Review: Sister Crayon- Cynic EP

Rarely is there a band that shows as much early promise as Sister Crayon. Hailing from Sacramento, Sister Crayon released a stunning debut record, Bellow, in February of 2011—which seems like way longer ago than just two years. Combining elements of trip-hop and electronica, Sister Crayon created a completely original and spellbinding sound—anchored down by the haunting, otherworldy vocals of frontwoman Terra Lopez.

Details of a follow up EP began to trickle out in the fall of 2012, when the band previewed what would end up being the title track, “Cynic.” The wait is now over, and the Cynic EP has finally arrived. At five songs long, the EP expands on the already fully realized sound the band started with, filling it out with a maturity and depth you wouldn't expect from such a young band.

Cynic works as a bit of a concept EP—many of the lyrics directly address Lopez’s absent father, and her struggle to come to terms with the emotions that go along with that—anger, resentment, self-loathing, et. al. Obviously, it’s a very dark song cycle. The lyrics border on confrontational at times, and the band’s sound lends itself to a claustrophobic feeling—“Meager Leavings” exemplifies this the best.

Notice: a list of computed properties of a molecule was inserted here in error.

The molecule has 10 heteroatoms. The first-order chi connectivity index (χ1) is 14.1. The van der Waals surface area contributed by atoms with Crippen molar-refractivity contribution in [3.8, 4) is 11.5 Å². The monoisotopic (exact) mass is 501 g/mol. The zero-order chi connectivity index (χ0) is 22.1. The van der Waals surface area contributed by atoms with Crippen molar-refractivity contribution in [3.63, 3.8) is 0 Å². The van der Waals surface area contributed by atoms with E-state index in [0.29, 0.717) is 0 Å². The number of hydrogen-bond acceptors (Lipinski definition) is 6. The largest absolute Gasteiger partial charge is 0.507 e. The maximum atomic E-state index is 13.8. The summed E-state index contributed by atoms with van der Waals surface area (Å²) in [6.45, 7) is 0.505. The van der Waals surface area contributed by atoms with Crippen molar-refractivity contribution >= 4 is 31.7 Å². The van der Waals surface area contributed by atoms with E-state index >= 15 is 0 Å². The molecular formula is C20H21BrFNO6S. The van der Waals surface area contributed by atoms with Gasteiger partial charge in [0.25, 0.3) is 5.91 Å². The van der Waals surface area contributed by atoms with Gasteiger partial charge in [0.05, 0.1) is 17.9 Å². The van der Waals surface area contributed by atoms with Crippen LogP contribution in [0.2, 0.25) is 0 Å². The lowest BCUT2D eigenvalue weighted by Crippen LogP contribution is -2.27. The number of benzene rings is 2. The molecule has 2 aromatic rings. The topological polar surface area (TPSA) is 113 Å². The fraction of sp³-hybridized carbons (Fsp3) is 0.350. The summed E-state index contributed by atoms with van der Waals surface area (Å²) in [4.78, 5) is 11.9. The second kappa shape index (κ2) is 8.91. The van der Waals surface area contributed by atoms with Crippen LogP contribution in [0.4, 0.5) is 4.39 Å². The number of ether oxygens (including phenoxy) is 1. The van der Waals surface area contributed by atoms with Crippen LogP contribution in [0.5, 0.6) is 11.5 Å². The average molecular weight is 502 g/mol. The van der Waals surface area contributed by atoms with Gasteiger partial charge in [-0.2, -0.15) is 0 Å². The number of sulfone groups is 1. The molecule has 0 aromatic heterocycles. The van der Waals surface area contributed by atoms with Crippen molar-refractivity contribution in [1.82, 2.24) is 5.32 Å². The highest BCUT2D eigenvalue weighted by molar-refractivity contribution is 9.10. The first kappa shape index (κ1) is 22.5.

Musically, Sister Crayon relies primarily on Lopez’s as well as her bandmate, Dani Fernandez’s love of MPC samplers and penchant for warm sounding keyboards. The band has added a live percussionist, who brings an organic aspect to the songs. Lyrically, Lopez is fearless—the demons she addresses in every song are dealt with an honesty you wouldn’t even find in somebody’s diary.

The standout track is the hip-hop influenced "Headline," based around a sample of an upright bass, taking an interesting turn with a lush arrangement during the refrain, juxtaposed interestingly with the lyrics, "I'm sorry if I'm a pessimist, but these don't mean shit, let it go where it goes." The opening line of the song, sung/rapped by Lopez, should have been a tip off to the direction it was headed: "I guess you could say i lost faith at an early age. I don't want to dissect it too much--I could use it as a fucking crutch."

Frankly, the only flaw that I found with Cynic was that it’s an EP—it ends entirely too soon. The press release for the album alludes to a new full length from the band due out in the fall. That really can’t come soon enough. I listen to a lot of music, and I get excited about new releases from artists I genuinely like—but Sister Crayon is an act I am 100% behind, and I would strongly suggest you take a listen to this EP.

The Cynic Ep is available right now courtesy of Circle into Square and Fake Four. You should do yourself a huge solid an pick up a copy. You can also stream all five tracks from the Soundcloud player above.